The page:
Sunscreen stressors…can you relate??
On the heels of this past Memorial Day weekend, I wanted to finally speak up about something that has been on my mind, for a long time.
This past weekend, our family spent time outdoors, at our beautiful San Diego beaches, with several other families. It was a BLAST. Great conversations, kids had fun, good food, and great memories.
But here’s what I am referring to.
We have all been witness to the following scene…
Children emerge into the outdoors. They begin to scatter, excited to be kids in the wild, but WAIT!
The parent grabs the back of the shirt with one and as they reach for their mega 56 oz SPF 50+ sunscreen.
Wrestling matches and verbal protests ensue.
Children pull out all sorts of gymnastics moves in order to escape the palm full of white, cold, sunscreen coming at them at warp speed. (They also know they are now slippery, and the parent is less dexterous with a hand full of goo, so that helps their escape strategy).
The parent tries to get the sunscreen on quickly and evenly, while avoiding an accidental eye or mouth application because of the wiggly worm.
But now there is a new kid on the block.
Not only are the children complaining of the cold sensation, but now they are coating their lungs, nasal passages, and eyeballs with the stuff.
(Even more direct access to the bloodstream. Thaaaaaatssss great. More on that later though)
The battle between the kids who only want to run and play with their friends, and the parents who only want to protect their children from what they perceive as a super danger – continues. The energy is almost frenetic….and desperate.
Eventually, the child breaks loose, usually before the parent is ready to let them go, but at that point, the parent thinks, “Eh….good enough.”
Joking aside, I get sad, and conflicted.
Maybe some of you can relate.
Inside, I am desperately wanting to reach out and share what I know.
But I also know that many people don’t want to hear it, and don’t want unsolicited advice.
And I get that. I don’t like unsolicited advice, either.
So even if I get over that obstacle of giving advice (which pretty much stops me every time anyway), and I actually DO say something, I know most people will either:
- Not believe me
- Think I’m just one of those wacko paranoid moms who keeps her kid in a plastic bubble and thinks the world is a very, very, dangerous place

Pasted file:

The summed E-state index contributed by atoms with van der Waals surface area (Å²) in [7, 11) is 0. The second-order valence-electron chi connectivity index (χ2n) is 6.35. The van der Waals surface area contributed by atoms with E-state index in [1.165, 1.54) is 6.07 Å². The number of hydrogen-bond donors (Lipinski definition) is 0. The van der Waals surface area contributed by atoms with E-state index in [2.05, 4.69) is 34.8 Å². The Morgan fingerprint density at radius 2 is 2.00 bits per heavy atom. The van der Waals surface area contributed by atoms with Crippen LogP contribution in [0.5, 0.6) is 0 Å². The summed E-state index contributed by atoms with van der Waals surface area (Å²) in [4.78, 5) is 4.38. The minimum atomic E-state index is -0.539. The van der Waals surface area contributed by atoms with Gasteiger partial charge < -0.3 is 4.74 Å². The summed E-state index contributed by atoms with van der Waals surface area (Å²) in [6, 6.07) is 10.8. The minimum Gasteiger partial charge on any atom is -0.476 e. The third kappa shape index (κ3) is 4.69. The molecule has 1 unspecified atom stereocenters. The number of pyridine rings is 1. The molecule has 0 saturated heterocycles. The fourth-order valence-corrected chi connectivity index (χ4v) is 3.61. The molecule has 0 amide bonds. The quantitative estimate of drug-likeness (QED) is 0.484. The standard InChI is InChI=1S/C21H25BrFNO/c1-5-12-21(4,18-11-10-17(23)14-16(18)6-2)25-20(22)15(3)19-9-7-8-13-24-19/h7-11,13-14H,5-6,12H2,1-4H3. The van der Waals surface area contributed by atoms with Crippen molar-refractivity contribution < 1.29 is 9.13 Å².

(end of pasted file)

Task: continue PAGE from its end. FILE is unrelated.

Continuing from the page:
- See me as a threat to children’s health everywhere for sharing such nonsense
- All of the above
I know what they are thinking. After all, the FDA would never approve of a product that was actually bad for people, would they? And we don’t want to give our kids cancer, right? To top it off, I have a dear friend who is a well-known dermatologist, who would highly disapprove of my sharing that I don’t use sunscreen all that often in our family and daring to promote that idea.
For the record – This does not mean I am suggesting you should get sunburned. EVER.
It just means there are other means to prevent sunburns, which also help the body prevent cancer more than chemical laden sunscreens.
Here is what I wish I could say to them (if I felt they might actually hear me).
- Exposure to sunshine promotes natural vitamin D synthesis, which prevents cancer – and sunscreen prevents this from happening.
- The toxic chemicals in the sunscreen can cause cancer, and some become even more toxic when exposed to sunlight.
- The chemicals in sunscreens are hormone disruptors.
- Antioxidants act similarly to an internal sunscreen and can prevent free radical damage caused by UVA rays.
- Diet can make a big difference in preventing sun damage and reducing cancer risk.
- The Environmental Working Group found that many higher SPF sunscreens do not provide additional protection, which leads to a false sense of security and increased risk of burning
- Cancer is not caused by burned skin alone – there are many other contributing factors, which are even more significant than sun exposure.